[ExI] [Extropolis] simplified epistemology
William Flynn Wallace
foozler83 at gmail.com
Mon May 10 15:56:20 UTC 2021
"Rationalism means this." "No it means that." "It should be included
under...." "No I disagree." Nothing says 'philosophy' like the 12 men and
the elephant metaphor.
I think since no one actually added any epistemologies I'll go with what I
have. bill w
On Sun, May 9, 2021 at 5:34 PM Dan TheBookMan <danust2012 at gmail.com> wrote:
> On Sun, May 9, 2021 at 11:55 AM Lawrence Crowell
> <goldenfieldquaternions at gmail.com> wrote:
> > I would consider deduction, the use of formal rules, and induction, a
> proposition based
> > on a large number of outcomes or calculations, as two forms of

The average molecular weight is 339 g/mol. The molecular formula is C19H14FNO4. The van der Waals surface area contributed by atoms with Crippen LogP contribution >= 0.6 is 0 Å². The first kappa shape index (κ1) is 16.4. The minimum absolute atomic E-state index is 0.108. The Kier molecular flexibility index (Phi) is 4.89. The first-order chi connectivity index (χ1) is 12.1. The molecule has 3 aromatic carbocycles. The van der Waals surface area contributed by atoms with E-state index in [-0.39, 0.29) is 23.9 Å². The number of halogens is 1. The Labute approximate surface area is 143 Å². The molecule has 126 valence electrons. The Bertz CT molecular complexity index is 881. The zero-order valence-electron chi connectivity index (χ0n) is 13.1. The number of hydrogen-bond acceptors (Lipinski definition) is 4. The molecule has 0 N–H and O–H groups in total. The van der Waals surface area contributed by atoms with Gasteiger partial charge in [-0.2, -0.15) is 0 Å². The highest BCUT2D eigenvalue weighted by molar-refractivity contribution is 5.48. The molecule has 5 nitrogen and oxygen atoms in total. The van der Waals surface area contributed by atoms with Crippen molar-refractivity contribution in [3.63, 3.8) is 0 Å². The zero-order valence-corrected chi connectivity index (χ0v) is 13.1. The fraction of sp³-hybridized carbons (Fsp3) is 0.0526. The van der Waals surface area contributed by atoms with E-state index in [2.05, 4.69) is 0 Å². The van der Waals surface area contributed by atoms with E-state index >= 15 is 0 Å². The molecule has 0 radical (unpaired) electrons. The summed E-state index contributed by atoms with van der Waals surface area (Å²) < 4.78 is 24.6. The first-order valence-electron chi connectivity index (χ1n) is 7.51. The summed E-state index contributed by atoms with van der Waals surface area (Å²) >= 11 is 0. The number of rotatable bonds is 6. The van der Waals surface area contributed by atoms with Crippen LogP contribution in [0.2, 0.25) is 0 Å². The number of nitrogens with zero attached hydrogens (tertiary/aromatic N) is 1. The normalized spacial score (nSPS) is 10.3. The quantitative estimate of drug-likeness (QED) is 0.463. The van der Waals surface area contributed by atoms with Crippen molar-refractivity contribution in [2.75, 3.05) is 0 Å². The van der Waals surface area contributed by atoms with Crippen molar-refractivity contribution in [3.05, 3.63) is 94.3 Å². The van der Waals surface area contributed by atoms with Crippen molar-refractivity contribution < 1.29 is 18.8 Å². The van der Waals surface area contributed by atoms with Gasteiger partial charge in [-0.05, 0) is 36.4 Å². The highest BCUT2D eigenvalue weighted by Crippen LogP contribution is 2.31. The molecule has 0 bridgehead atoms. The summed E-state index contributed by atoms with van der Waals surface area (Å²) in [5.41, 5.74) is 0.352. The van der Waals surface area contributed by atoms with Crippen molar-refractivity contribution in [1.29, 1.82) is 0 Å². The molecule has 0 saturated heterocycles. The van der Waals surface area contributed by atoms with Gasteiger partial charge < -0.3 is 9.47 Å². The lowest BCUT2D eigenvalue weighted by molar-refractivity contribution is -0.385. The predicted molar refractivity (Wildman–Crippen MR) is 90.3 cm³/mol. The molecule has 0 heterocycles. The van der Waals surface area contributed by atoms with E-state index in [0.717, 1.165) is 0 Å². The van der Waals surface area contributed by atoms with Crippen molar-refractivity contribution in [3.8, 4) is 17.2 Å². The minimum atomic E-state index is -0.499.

> Rationalism is usually more about the source of knowledge (intuitions,
> innate ideas, concepts) and the structure (it's usually
> foundationalist, meaning it views knowledge as a hierarchical
> structure kind of like a building) than about purely the use of forms
> of reasoning. In fact, rival epistemologies also use forms of
> reasoning too. So that's not the differentiating feature here.
> Descartes is usually seen as a Rationalist and he mostly held you
> moved from innate ideas to further developments of these. Locke, often
> seen as the Empiricist wasn't against using logic (though his ideas on
> logic are a wee confused). And perhaps the arch-empiricist is J. S.
> Mill who actually came up with Mill's methods:
> Sample my Kindle books via:
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